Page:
Hot Wheels Treasure Hunt Guide – How To Identify A Treasure Hunt
It seems that since the Hot Wheels Treasure Hunt changed to their new scheme, there has been an awful lot of confusion among new collectors. I thought I would put together a little guide to help identify a Hot Wheels Treasure Hunt.
1995 – The Treasure Hunts First Appearance
The Hot Wheels Treasure Hunt made it’s first appearance in 1995. One of the most popular Treasure Hunts was released at that time – the pearl white w/orange rally stripes ’67 Camaro. New to the hobby or not, I’d assume you already know about this one. 1995 Treasure Hunts were released with Real Rider wheels. A note on the card indicated that they were limited to a run of 10,000 pieces. 12 cars were released in the series.
1996 Treasure Hunts
Not much changed in 1996 regarding Treasure Hunts. The cars all still wore Real Rider wheels but the limited release was upped from 10,000 pieces to 25,000 pieces. Like 1995, 12 cars were released in the series.
1997 Treasure Hunts – A Small Change
1997 brought a change to the Hot Wheels Treasure Hunt series. All castings part of the 1997 series were released without Real Rider wheels. The card was changed a bit as well – the limited number of pieces was no longer displayed.
1998 – 1999 Treasure Hunts
Not much changed between 1998 – 1999. Green stripe on card. General happiness. Well, except for the fact the Real Riders were still missing.
2000 Treasure Hunts
The 2000 Hot Wheels Treasure Hunt series saw the return of Real Rider wheels on 11 out of 12 castings. Lakester (5/12) was the only one to have standard mainline wheels.
2001 Treasure Hunts – Some with Real Riders, Some Without.
2001 was similar to 2000 – it was a mixed release. Some Treasure Hunts (7) had Real Rider wheels while others (5) did not.
2002-2006 Treasure Hunts
The Hot Wheels Treasure Hunt didn’t change very much in these years. Real Riders ( for the most part). Green stripes.
2007-2011 Treasure Hunts – The Tiered System
2007 saw the introduction of the tiered system. The Hot Wheels Treasure Hunt could now be found in two different styles – regular and super. Unlike the previous years, the regular, more basic Treasure Hunts DID NOT have Real Rider wheels. Aside from the green striped card, these cars appeared to be nothing any more special than a regular mainline release. Limited production is assumed and by still being part of the Treasure Hunt series, they were difficult to find. Aside from the regular Treasure Hunts, Super Treasure Hunts were also found. The Super Treasure Hunts were similar in paint scheme to their regular versions but instead of standard paint, the Supers wore Spectraflame paint. Supers wore Real Rider wheels. The $ sign was used one the card to denote Super Treasure Hunts. Some cards read “TREA$URE HUNT”, “T-HUNT”, or “T-HUNT$”. This tiered system ran unchanged from 2007 – 2011.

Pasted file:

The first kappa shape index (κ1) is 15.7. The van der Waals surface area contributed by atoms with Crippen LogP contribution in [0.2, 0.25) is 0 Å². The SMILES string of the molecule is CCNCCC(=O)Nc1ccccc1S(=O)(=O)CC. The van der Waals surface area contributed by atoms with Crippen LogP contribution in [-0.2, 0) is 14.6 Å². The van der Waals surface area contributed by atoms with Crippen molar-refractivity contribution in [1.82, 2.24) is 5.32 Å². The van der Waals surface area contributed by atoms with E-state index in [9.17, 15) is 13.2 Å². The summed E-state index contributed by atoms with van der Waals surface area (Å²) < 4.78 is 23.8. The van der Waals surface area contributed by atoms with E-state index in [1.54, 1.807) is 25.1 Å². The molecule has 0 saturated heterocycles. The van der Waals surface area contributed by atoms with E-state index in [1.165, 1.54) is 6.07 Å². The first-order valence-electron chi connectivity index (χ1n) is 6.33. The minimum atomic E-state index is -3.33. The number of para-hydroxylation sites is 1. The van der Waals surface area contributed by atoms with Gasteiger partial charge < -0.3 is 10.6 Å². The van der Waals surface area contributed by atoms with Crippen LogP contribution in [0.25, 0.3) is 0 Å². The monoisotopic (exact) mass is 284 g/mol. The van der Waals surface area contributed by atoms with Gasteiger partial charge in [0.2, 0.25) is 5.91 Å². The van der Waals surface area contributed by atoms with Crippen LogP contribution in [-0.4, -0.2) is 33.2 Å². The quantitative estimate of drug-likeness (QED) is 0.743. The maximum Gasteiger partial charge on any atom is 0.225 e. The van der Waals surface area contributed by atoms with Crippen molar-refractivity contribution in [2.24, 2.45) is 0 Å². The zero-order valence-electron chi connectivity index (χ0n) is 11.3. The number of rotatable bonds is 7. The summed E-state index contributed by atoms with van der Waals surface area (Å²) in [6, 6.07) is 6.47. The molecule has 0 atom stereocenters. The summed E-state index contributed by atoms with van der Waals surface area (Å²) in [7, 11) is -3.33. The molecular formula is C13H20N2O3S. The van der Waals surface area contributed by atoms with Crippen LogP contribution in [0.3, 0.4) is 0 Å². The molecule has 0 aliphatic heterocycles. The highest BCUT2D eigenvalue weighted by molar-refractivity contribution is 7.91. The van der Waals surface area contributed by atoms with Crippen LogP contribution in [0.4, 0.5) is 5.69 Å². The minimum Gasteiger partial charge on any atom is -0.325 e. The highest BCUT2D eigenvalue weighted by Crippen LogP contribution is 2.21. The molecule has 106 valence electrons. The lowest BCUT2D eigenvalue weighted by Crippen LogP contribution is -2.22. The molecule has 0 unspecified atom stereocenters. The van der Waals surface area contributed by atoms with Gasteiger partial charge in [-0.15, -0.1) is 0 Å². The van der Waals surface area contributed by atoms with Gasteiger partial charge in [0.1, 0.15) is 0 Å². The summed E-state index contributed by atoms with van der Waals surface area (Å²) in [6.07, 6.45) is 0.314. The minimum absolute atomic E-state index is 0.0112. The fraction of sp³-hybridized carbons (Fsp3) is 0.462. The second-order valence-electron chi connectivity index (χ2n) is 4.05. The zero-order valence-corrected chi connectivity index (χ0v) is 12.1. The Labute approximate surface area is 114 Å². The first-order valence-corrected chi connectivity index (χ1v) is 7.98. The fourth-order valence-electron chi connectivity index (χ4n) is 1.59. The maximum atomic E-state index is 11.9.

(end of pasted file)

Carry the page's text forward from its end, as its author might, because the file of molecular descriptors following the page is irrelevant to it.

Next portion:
2012 Treasure Hunts – Super Secret Introduction
2012 saw the introduction of what is referred to as ‘Super Secret Treasure Hunts’. While the regular hunts remained unchanged on green stripe cards, the Super Treasure Hunts were released into the mainline on non-specific cards. Standard non-Treasure Hunt releases were found as well. Aside from the card change, Super Secret Treasure Hunts remained the same.
2013 Treasure Hunts – The End Of The Green Stripe
2013 saw the end of the green stripe Hot Wheels Treasure Hunt card. Now both regular Treasure Hunts and Super Treasure Hunts were released on unmarked cards. The only thing that signified a regular Treasure Hunt as such was a small flame logo that was found on the car. This lead to a lot of confusion between what is and what isn’t a regular Treasure Hunt. It seemed that the Combat Medic caused the most confusion in 2013. The casting wears the flame symbol as part of another graphic. Regular Treasure Hunts had the flame separate from any other graphic. Castings prior to 2013 wearing the flame logo ARE NOT TREASURE HUNTS! On US cards, a logo and text can be found behind the car on the card that states “This symbol on the vehicle let’s you know it is hard to find and highly collectable.”. As a note, collectible was spelled incorrectly on all releases.
2014 Treasure Hunts
2014 so far has seen the same the same type of system that was used in 2013.
Treasure Hunts that have been featured here on Diecast Photography can be found by clicking the button below.
Here is a list of 2013 – 2014 Treasure Hunts to help out.
• Bread Box
• ’10 Camaro SS
• Fast Fish
• Circle Trucker
• ’64 Lincoln Continental
• Sting Rod II
• Prototype H-24
• Custom ’77 Dodge Van
• Dodge Challenger Drift Car
• Ford Mustang GT Concept
• Fire Eater
• ’12 Ford Fiesta
• Maxda RX-7
• Bad To The Blade
• ’10 Ford Shelby GT-500 Super Snake
• ’72 Ford Ranchero
• ’10 Toyota Tundra
• Toyota 2000 GT
• Bone Shake
• ’69 Chevy Camaro Convertible
• ’73 Ford Falcon XB
• ’09 Corvette ZR1
• ’62 Corvette
• ’71 Dodge Demon
• ’07 Ford Mustang
• ’71 El Camino
• ’64 Buick Riviera
• ’72 Ford Gran Torino Sport
• ’67 Camaro
• Subaru WRX STi (A Case)
• Night Burner (B Case)
• Fangster (C Case)
• Speedbox (D Case)
• Maximum Leeway (E Case)
• Loop Coupe (F Case)
• Rescue Duty (G Case)
• Stockar (H Case)
• Twinduction (J Case)
• ’12 Ford Fiesta (K Case)
• Custom ’71 El Camino (L Case)
• Off Track (M Case)
• Poison Arrow (N Case)
• La Fasta (P Case)
• Cloak And Dagger (Q Case)
• Chevrolet SS (A Case)
• Sandblaster (B Case)
• 2013 Hot Wheels Chevy Camaro Special Edition (C Case)
• ’71 Mustang Mach I (D Case)
• ’07 Ford Mustang (E Case)
• ’55 Chevy Bel Aire Gasser (F Case)
• ’70 Chevelle SS (G Case)
• Twin Mill (H Case)
• ’64 Chevy Nova Wagon (J Case)
• ’83 Silverado (K Case)
• ’76 Greenwood Corvette (L Case)
• ’69 Corvette (M Case)
• ’65 Chevy Impala (N Case)
• Harley Davidson Fat Boy (P Case)
• ’71 Datsun Bluebird 510 Wagon (Q Case)